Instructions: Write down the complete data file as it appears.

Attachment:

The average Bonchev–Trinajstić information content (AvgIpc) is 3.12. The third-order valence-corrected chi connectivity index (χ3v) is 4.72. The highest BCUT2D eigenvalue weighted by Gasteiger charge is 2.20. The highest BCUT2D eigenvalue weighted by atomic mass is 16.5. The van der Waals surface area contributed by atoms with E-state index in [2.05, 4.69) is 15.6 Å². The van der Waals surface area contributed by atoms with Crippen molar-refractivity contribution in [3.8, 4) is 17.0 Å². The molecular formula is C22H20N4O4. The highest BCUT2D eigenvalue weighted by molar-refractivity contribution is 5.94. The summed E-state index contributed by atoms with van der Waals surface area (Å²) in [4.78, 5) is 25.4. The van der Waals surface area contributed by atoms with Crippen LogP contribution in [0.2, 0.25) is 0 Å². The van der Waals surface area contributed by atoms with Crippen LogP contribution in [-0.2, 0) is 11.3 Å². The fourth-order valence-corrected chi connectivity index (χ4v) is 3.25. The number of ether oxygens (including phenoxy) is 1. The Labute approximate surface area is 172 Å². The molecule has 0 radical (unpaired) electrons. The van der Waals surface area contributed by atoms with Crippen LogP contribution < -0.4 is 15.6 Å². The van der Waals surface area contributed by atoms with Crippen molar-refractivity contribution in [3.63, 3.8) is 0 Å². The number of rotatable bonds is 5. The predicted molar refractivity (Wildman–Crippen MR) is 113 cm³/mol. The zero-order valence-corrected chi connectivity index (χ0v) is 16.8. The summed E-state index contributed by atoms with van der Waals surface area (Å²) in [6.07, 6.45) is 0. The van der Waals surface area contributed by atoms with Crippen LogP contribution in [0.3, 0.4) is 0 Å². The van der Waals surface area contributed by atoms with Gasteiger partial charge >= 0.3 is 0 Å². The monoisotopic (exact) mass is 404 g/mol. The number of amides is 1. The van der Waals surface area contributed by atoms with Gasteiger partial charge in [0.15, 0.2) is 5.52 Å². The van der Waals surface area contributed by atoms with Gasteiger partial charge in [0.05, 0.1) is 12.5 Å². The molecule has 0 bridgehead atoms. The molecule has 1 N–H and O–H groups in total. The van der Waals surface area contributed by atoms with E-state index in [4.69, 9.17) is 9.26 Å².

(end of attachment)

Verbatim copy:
The average Bonchev–Trinajstić information content (AvgIpc) is 3.12. The third-order valence-corrected chi connectivity index (χ3v) is 4.72. The highest BCUT2D eigenvalue weighted by Gasteiger charge is 2.20. The highest BCUT2D eigenvalue weighted by atomic mass is 16.5. The van der Waals surface area contributed by atoms with E-state index in [2.05, 4.69) is 15.6 Å². The van der Waals surface area contributed by atoms with Crippen molar-refractivity contribution in [3.8, 4) is 17.0 Å². The molecular formula is C22H20N4O4. The highest BCUT2D eigenvalue weighted by molar-refractivity contribution is 5.94. The summed E-state index contributed by atoms with van der Waals surface area (Å²) in [4.78, 5) is 25.4. The van der Waals surface area contributed by atoms with Crippen LogP contribution in [0.2, 0.25) is 0 Å². The van der Waals surface area contributed by atoms with Crippen LogP contribution in [-0.2, 0) is 11.3 Å². The fourth-order valence-corrected chi connectivity index (χ4v) is 3.25. The number of ether oxygens (including phenoxy) is 1. The Labute approximate surface area is 172 Å². The molecule has 0 radical (unpaired) electrons. The van der Waals surface area contributed by atoms with Crippen LogP contribution < -0.4 is 15.6 Å². The van der Waals surface area contributed by atoms with Crippen molar-refractivity contribution in [3.63, 3.8) is 0 Å². The number of rotatable bonds is 5. The predicted molar refractivity (Wildman–Crippen MR) is 113 cm³/mol. The zero-order valence-corrected chi connectivity index (χ0v) is 16.8. The summed E-state index contributed by atoms with van der Waals surface area (Å²) in [6.07, 6.45) is 0. The van der Waals surface area contributed by atoms with Crippen LogP contribution in [0.3, 0.4) is 0 Å². The van der Waals surface area contributed by atoms with Gasteiger partial charge >= 0.3 is 0 Å². The monoisotopic (exact) mass is 404 g/mol. The number of amides is 1. The van der Waals surface area contributed by atoms with Gasteiger partial charge in [0.15, 0.2) is 5.52 Å². The van der Waals surface area contributed by atoms with Gasteiger partial charge in [0.05, 0.1) is 12.5 Å². The molecule has 0 bridgehead atoms. The molecule has 1 N–H and O–H groups in total. The van der Waals surface area contributed by atoms with E-state index in [4.69, 9.17) is 9.26 Å².